Do you think mental health support is good enough for people with diabetes?
No, I don’t think it’s good enough. There’s lots of work to be done around awareness of mental health in diabetes, as well as stigma. People are afraid to admit that they need help with their mental health and are not sure how to navigate seeking that help, and what the financial ramifications are. In the US, mental health care is categorised differently to regular doctor visits, so insurance may cover it differently. It can be complicated to figure all that out. Also, finding mental health therapists or psychiatrists that know enough about diabetes is hard.
You do a lot of work for the diabetes community. Can you tell me about discussions you’ve had with people with type 2 diabetes and what problems they face?
I think the world of type 2 diabetes is very misunderstood, even I feel like I don’t understand that world very well. People with type 2 diabetes experience a lot of stigma, and there is a lot of guilt and shame, because the world, I think, perceives type 2 as something they’ve done to themselves – they’ve eaten their way to type 2 diabetes. It’s more complicated than that – if it was as simple as weight or diet, then anyone over the threshold weight would have type 2 diabetes. It’s not very well understood yet. Because of this stigma, there’s far fewer people in the social media space that talk about type 2 diabetes, which makes it harder to understand that world. With type 1 you have very rich conversations, and I would like to see similar conversations take place in the type 2 space. If there is anything that can be done to make people with type 2 diabetes feel safer when talking about it, without receiving judgement or rude comments, that would be amazing.
Tell us more about your blogging and why you decided to share your experience with diabetes?
I was struggling with my mental health around diabetes, and I needed a place to sort out my thoughts and my feelings. Writing felt like a great place to do that. There was something about writing, the exercise of taking the thoughts and feelings that were in my head and heart and turning them into coherent sentences and paragraphs, that was a great healing and coping mechanism for me. It also helped me connect with other people with diabetes. The connections I started to form helped me feel a sense of normalcy around my diabetes and helped me see that things I was struggling with in my own diabetes were not reflections of being broken or worse at diabetes than anyone else, they are normal parts of it. These connections also allowed me to see different perspectives of approaching problems, which I found to be very powerful as well.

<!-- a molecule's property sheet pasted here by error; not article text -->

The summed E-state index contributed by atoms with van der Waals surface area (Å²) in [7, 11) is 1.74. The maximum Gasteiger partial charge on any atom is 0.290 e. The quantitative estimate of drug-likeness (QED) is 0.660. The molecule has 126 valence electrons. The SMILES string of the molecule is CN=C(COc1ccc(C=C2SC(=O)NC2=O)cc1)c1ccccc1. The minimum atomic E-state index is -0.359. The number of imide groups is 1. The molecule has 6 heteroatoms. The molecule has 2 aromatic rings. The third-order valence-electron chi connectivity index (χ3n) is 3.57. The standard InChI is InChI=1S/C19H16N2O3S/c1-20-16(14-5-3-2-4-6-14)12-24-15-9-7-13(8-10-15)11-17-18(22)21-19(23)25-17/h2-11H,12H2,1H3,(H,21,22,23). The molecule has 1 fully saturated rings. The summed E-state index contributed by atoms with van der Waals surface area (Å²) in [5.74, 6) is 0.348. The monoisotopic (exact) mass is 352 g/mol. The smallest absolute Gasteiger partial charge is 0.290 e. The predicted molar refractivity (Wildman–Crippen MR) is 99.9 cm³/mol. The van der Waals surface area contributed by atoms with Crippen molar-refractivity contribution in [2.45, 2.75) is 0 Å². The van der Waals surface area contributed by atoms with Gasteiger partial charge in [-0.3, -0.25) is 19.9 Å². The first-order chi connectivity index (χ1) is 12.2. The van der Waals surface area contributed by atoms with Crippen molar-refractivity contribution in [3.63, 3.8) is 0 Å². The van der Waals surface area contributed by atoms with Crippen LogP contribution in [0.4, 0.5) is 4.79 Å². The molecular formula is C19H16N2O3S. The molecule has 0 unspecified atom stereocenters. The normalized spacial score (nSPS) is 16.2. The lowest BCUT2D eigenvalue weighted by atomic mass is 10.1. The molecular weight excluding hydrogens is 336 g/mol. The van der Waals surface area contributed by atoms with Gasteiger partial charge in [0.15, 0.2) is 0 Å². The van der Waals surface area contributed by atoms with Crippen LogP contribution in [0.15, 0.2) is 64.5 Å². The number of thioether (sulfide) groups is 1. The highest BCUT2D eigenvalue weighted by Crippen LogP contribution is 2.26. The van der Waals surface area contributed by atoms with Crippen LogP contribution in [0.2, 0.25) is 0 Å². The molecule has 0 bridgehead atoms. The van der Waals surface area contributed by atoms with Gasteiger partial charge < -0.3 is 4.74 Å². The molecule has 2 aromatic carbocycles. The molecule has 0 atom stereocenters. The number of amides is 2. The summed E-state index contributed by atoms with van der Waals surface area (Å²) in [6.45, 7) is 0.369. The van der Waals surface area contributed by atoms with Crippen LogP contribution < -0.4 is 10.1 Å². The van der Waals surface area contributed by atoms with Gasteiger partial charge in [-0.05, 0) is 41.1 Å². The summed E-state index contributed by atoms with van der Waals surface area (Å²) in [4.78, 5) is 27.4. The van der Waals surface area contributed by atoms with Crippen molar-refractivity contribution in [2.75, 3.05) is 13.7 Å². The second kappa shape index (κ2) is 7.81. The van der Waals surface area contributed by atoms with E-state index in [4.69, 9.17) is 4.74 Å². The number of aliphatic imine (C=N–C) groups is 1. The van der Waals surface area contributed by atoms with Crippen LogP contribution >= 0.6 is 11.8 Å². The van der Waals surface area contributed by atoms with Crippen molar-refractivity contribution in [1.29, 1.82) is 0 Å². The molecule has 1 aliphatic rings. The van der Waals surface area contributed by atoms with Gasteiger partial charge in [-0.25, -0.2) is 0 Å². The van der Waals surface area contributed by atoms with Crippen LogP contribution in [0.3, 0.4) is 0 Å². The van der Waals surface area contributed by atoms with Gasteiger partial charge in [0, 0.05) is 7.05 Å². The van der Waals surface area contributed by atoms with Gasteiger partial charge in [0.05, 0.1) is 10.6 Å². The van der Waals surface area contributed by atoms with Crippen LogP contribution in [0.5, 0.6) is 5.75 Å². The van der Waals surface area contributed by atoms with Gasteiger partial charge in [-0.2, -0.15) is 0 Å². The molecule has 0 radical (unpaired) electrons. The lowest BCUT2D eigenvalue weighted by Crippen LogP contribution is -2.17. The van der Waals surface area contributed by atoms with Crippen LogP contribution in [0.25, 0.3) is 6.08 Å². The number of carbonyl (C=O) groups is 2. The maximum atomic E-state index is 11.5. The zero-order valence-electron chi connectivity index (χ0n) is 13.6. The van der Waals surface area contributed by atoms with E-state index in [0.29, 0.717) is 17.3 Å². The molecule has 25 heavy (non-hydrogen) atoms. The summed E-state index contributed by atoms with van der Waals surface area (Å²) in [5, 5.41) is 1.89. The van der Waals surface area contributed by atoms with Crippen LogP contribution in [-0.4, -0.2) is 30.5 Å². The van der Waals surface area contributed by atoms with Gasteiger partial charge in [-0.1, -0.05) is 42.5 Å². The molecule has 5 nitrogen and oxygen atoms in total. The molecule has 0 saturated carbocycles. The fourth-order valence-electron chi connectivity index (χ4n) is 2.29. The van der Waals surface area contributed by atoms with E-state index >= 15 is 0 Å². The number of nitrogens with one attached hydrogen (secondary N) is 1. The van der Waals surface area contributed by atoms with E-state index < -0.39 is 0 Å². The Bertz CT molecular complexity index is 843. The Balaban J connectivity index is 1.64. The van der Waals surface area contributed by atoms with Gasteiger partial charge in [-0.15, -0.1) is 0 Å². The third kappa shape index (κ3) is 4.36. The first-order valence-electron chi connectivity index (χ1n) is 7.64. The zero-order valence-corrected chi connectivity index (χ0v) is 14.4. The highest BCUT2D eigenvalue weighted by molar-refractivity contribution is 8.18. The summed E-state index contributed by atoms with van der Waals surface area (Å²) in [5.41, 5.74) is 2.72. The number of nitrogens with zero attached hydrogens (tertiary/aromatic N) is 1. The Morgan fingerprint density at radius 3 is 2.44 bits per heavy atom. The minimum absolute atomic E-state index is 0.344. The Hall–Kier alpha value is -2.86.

You’ve spoken about diabetes fatigue on your blog, can you talk to us about it and how you cope with it?
I think that it’s important for me to recognise that diabetes fatigue is a very normal part of living with diabetes. It takes a lot of work to live well with diabetes, and with everything that takes work, there is fatigue. Rather than ignoring that fatigue, it is important to recognise its presence and give myself some space and room to feel tired from time to time. It’s important to take the time to balance other areas of my life to maintain my self-care, like getting enough sleep, or working with my family to get support with other areas of life that are stressful or demanding. Diabetes fatigue is going to be there, and eb and flow with how I’m feeling about my diabetes. There may be things happening that cause it to rise up stronger than before. For example, there will be periods of time when even though I’m trying my best, my blood sugar won’t cooperate, which will make me feel more fatigued than normal, but it’s important to remember that that’s ok and it’s not always my fault when this type of thing happens.
Have other people with diabetes you’ve spoken to talked about diabetes fatigue, including those with type 2 diabetes?
I think it’s a community wide thing, I know type 1 people that do, but I’ve not heard about it as much from those with type 2 diabetes. But I do think they experience it, maybe even more so. One of the big differences between type 1 and type 2, is that because people with type 1 diabetes have insulin, it can be easier for us to bring our blood sugar down. But for those with type 2 diabetes who don’t take insulin, they might have to go for a long walk or something to bring their blood sugar down. In many ways the fatigue level might be more so in type 2 because they are trying to solve more problems and don’t have as many tools available to help them.
To visit Scott’s blog click the link below:
And find him on Twitter here: